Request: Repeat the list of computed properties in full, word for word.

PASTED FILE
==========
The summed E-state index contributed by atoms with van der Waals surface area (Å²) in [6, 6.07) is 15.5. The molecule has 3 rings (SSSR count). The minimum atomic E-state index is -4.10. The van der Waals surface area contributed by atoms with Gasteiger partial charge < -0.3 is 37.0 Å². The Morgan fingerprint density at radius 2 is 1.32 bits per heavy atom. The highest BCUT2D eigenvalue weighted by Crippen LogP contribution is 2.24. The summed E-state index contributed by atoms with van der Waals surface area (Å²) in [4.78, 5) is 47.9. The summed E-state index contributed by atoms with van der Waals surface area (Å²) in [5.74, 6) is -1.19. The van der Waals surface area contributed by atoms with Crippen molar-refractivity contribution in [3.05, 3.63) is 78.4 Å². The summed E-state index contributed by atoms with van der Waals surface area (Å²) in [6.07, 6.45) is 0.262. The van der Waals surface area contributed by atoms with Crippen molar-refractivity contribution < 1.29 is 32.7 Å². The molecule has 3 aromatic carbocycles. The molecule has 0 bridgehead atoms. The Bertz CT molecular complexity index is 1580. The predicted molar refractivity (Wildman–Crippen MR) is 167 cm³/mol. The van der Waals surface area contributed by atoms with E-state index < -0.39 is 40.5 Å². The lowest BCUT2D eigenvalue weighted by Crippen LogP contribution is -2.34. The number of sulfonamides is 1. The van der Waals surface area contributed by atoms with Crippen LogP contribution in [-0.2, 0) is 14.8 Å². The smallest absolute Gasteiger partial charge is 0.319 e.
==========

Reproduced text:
The summed E-state index contributed by atoms with van der Waals surface area (Å²) in [6, 6.07) is 15.5. The molecule has 3 rings (SSSR count). The minimum atomic E-state index is -4.10. The van der Waals surface area contributed by atoms with Gasteiger partial charge < -0.3 is 37.0 Å². The Morgan fingerprint density at radius 2 is 1.32 bits per heavy atom. The highest BCUT2D eigenvalue weighted by Crippen LogP contribution is 2.24. The summed E-state index contributed by atoms with van der Waals surface area (Å²) in [4.78, 5) is 47.9. The summed E-state index contributed by atoms with van der Waals surface area (Å²) in [5.74, 6) is -1.19. The van der Waals surface area contributed by atoms with Crippen molar-refractivity contribution in [3.05, 3.63) is 78.4 Å². The summed E-state index contributed by atoms with van der Waals surface area (Å²) in [6.07, 6.45) is 0.262. The van der Waals surface area contributed by atoms with Crippen molar-refractivity contribution < 1.29 is 32.7 Å². The molecule has 3 aromatic carbocycles. The molecule has 0 bridgehead atoms. The Bertz CT molecular complexity index is 1580. The predicted molar refractivity (Wildman–Crippen MR) is 167 cm³/mol. The van der Waals surface area contributed by atoms with E-state index < -0.39 is 40.5 Å². The lowest BCUT2D eigenvalue weighted by Crippen LogP contribution is -2.34. The number of sulfonamides is 1. The van der Waals surface area contributed by atoms with Crippen LogP contribution in [-0.2, 0) is 14.8 Å². The smallest absolute Gasteiger partial charge is 0.319 e.